Nothing is more central to the development of a functional education program than longitudinal planning. This is true for students with autism or any developmental disability. The ultimate educational goal for a student with autism is to produce a clear thinking, employable, independent, socially competent adult. It is important to keep these goals in mind when determining the functionality of curriculum.
Life Referenced Curriculum (LRC) focuses on the teaching of skills that promote increased independence for students in their natural environments and throughout life. Three features are essential to a life referenced curriculum. First, the skills taught must be matched to the needs of the learner. Secondly, for each activity we must ask ourselves, “If this student doesn’t learn to do this for himself, will someone have to do it for him in ‘real life’?” Finally, the activities used must facilitate the development of skills that are essential for participation within diverse integrated environments — including vocational, domestic, and recreational.
Life referenced Curriculum and the IEP
The individual education program (IEP) for a functional educational program is developed for instruction in activities in four domains. These are:
Domestic/Personal Management, which encompasses activities such as eating and food preparation, grooming and dressing, hygiene and toileting, budgeting/planning/scheduling, and household and outdoor maintenance.
Vocational/Academic, which encompasses classroom/school jobs, community work experience, and neighborhood jobs.
Recreational/Leisure, which encompasses school and extracurricular activities, solitary activities at home and in the neighborhood, interactions with family and friends, and physical fitness.
Community Integration, which encompasses travel, community safety, grocery shopping, general shopping, eating out, and using services. Embedded into the activities within the domains are communication skills, social interaction skills, work behaviors, problem solving/critical thinking, self-monitoring, non-traditional academics, and generalization skills.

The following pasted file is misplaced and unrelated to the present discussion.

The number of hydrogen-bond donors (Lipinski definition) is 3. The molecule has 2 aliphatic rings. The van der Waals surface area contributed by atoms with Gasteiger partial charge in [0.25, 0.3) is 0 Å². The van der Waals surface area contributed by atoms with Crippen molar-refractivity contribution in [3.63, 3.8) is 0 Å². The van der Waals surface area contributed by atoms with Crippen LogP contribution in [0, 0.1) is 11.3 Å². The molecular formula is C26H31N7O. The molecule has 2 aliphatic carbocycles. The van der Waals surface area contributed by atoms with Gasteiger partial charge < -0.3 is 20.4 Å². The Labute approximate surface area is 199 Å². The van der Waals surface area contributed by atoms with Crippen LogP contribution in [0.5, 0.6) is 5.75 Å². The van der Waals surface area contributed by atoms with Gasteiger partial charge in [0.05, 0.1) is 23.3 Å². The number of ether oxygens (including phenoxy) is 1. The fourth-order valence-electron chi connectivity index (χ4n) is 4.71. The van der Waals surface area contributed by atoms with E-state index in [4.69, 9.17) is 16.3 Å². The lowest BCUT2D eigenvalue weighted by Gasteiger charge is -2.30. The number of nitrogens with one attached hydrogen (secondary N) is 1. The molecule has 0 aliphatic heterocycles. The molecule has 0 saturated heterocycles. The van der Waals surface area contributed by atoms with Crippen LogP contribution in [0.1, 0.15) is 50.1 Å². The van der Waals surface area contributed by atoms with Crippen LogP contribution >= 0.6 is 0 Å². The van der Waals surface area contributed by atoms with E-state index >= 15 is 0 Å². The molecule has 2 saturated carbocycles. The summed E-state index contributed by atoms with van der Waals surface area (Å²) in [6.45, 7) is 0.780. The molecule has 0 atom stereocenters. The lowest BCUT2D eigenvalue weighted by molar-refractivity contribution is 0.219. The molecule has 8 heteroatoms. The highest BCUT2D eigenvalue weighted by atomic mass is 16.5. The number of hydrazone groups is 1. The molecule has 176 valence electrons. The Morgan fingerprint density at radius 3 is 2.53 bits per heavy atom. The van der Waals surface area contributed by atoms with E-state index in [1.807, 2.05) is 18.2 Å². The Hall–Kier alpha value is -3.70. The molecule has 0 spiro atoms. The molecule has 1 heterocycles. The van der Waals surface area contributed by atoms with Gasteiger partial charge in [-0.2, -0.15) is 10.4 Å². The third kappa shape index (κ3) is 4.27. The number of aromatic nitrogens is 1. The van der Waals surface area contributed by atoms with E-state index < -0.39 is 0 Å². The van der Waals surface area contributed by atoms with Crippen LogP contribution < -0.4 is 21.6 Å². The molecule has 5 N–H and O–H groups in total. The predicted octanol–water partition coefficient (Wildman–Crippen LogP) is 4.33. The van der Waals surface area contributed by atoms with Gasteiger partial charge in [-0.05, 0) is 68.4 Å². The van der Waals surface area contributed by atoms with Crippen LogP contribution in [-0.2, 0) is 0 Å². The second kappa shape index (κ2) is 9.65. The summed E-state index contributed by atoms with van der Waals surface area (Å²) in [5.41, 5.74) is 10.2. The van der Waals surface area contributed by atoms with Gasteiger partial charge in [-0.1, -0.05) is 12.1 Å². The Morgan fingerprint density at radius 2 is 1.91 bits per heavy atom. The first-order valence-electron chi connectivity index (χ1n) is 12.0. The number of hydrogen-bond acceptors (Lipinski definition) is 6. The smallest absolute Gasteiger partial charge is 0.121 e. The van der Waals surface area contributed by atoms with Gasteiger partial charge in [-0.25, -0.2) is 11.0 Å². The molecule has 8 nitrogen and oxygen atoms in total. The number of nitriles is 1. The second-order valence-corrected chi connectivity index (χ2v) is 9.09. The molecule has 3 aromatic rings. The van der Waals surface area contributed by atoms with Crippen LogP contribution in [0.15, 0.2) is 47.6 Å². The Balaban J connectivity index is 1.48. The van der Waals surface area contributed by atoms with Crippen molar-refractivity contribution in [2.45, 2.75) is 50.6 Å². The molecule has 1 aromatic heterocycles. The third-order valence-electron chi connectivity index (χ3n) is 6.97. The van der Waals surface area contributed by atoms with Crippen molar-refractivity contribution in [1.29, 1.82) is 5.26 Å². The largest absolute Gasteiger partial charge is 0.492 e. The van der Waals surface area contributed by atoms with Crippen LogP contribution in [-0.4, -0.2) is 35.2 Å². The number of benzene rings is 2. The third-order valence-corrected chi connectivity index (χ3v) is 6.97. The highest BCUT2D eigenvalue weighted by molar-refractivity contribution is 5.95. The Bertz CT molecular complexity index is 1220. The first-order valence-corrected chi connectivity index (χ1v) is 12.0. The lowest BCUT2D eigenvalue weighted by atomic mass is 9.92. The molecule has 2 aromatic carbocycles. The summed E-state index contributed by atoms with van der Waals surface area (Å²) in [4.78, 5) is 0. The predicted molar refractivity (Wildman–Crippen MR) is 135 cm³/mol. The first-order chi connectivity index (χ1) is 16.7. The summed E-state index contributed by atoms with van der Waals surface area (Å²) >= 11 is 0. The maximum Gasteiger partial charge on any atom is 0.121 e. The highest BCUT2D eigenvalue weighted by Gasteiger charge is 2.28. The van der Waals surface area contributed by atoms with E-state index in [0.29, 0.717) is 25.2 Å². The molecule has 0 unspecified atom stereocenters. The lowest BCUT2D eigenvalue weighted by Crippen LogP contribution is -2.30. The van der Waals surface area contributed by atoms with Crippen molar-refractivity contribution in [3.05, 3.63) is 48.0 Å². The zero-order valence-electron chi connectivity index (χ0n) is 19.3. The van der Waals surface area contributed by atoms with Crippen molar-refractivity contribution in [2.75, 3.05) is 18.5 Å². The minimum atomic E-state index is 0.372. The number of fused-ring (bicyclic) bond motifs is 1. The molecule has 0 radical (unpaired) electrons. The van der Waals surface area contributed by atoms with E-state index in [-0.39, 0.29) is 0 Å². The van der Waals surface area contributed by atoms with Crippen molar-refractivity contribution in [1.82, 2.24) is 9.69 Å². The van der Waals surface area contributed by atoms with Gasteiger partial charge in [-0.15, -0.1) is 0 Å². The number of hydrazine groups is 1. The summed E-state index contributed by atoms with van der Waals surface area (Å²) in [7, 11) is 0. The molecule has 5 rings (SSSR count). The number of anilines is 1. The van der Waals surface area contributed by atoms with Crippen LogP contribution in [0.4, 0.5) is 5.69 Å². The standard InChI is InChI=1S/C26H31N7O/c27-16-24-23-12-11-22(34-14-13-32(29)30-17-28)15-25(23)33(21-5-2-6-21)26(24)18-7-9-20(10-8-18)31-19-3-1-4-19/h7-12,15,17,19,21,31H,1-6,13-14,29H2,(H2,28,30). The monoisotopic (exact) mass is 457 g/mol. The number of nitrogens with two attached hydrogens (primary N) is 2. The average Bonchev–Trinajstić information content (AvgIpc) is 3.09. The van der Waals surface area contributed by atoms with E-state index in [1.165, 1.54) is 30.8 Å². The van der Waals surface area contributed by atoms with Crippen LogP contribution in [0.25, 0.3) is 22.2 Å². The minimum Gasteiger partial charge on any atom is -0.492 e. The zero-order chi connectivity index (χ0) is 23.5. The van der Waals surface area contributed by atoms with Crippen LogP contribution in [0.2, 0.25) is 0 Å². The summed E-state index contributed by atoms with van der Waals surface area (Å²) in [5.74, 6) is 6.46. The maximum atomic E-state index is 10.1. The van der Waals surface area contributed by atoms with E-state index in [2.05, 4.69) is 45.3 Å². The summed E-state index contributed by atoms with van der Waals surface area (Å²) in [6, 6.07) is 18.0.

Making life referenced curriculum work
Three principles are critical to the notion of the life referenced curriculum for students with autism. These are the concepts of age appropriateness, zero inference, and partial participation in activities.
Age appropriateness: By teaching age-appropriate tasks, and using age-appropriate materials, the stigmatizing discrepancies between students with autism and their age peers without disabilities are reduced. Opportunities for inclusion in the mainstream of the school and community are increased for students with autism who are able to approximate the behavior of their peers. Increased opportunities for mainstreaming, along with direct instructions, provide more opportunities for peer modeling and, in turn, further mainstreaming opportunities because of improved perceptions of teachers, administrators, and students regarding the abilities of students with autism.
Zero inferences: If zero inferences (i.e., no instructional inference) are made it means that we make no assumptions that skills learned in one environment will spontaneously generalize to other environments. That makes it essential to teach skills in the settings in which they actually occur in life.
Partial participation: The principle of partial participation refers to allowing a person access to school and community environments and activities, even if he or she is unable to perform all of the skills independently or is unable to attend for the entire length of the activity. For example, an eight-year-old girl with autism might be unable to tolerate an entire 30 minute third grade music class in which note reading and music theory are taught for the first twenty minutes. She can, however, enjoy and participate in the last ten minutes of singing. Application of the principle of partial participation requires that the student be allowed to participate for the last part of the music class.
Looking to the future: Functional educational programming for students with autism looks beyond the school room, the school building, the school day and the school year. It looks to life in the ‘real world’ as its reference point. Such programming is truly a life referenced curriculum.
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© Project ACCESS/Edna A. Smith Ph.D.
Reference: Porco, Barbara. Functional programming for people with autism: Growing toward independence by learning functional skills and behaviors. Autism Training Sourcebook, Bloomington, Indiana: Indiana Resource Center for Autism.